Table of Contents
Hepatitis Research and Treatment
Volume 2013, Article ID 910519, 7 pages
Clinical Study

Measuring the Response of Extrahepatic Symptoms and Quality of Life to Antiviral Treatment in Patients with Hepatitis C

1Brighton and Sussex Medical School, Brighton BN1 9PX, UK
2Medicine, Royal Sussex County Hospital, Brighton BN2 5BE, UK

Received 14 June 2013; Revised 17 September 2013; Accepted 18 September 2013

Academic Editor: Alessandro Antonelli

Copyright © 2013 David Isaacs et al. This is an open access article distributed under the Creative Commons Attribution License, which permits unrestricted use, distribution, and reproduction in any medium, provided the original work is properly cited.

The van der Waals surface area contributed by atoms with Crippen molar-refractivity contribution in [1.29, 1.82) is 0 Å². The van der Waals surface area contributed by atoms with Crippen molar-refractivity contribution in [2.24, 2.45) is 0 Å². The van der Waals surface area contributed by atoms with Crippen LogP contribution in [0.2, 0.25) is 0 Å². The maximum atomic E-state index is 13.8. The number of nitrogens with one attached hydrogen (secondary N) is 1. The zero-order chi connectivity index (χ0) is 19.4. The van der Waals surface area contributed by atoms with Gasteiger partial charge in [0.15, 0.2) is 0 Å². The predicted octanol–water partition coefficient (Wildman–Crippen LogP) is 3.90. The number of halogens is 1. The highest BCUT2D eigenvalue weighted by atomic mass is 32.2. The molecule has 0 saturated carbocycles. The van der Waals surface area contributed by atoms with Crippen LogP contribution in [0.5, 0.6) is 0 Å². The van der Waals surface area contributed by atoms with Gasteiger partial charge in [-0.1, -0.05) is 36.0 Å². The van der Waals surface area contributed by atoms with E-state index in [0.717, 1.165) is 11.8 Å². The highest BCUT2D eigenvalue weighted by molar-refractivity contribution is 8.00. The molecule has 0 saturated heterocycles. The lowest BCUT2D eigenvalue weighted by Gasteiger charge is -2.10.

Background. HCV infection is associated with musculoskeletal manifestations such as chronic widespread pain, sicca syndrome, polyarthritis, and a reduced HRQOL. Little data is available on the effect of treatment on these manifestations. This study measured changes in extrahepatic symptoms and HRQOL before and after antiviral treatment in a large UK patient cohort. Methods. 118 patients completed HQLQ and rheumatological questionnaires before and after treatment with pegylated interferon-α and ribavirin, with specific regard to chronic widespread pain, sicca syndrome, and sustained virological response. Results. There was significant improvement in HQLQ domains of physical functioning, physical disability, social functioning, limitations and health distress due to hepatitis, and general health. There was significant deterioration in domains of positive well-being, health distress, and mental health. There was a significant decline prevalence of CWP (26.3% versus 15.3%, ). Sicca syndrome prevalence fell insignificantly (12.7% versus 11%). SVR was associated positively with all HRQOL changes and significantly with CWP remission. Conclusions. HCV antivirals significantly improve poor HRQOL scores and CWP. Before treatment, both were common, coassociated, and unaccounted for through mixed cryoglobulinemia alone. Although a role of the hepatitis C virus in CWP cannot be deduced by these results, symptomatic improvement via antiviral treatment exists for this subset of patients.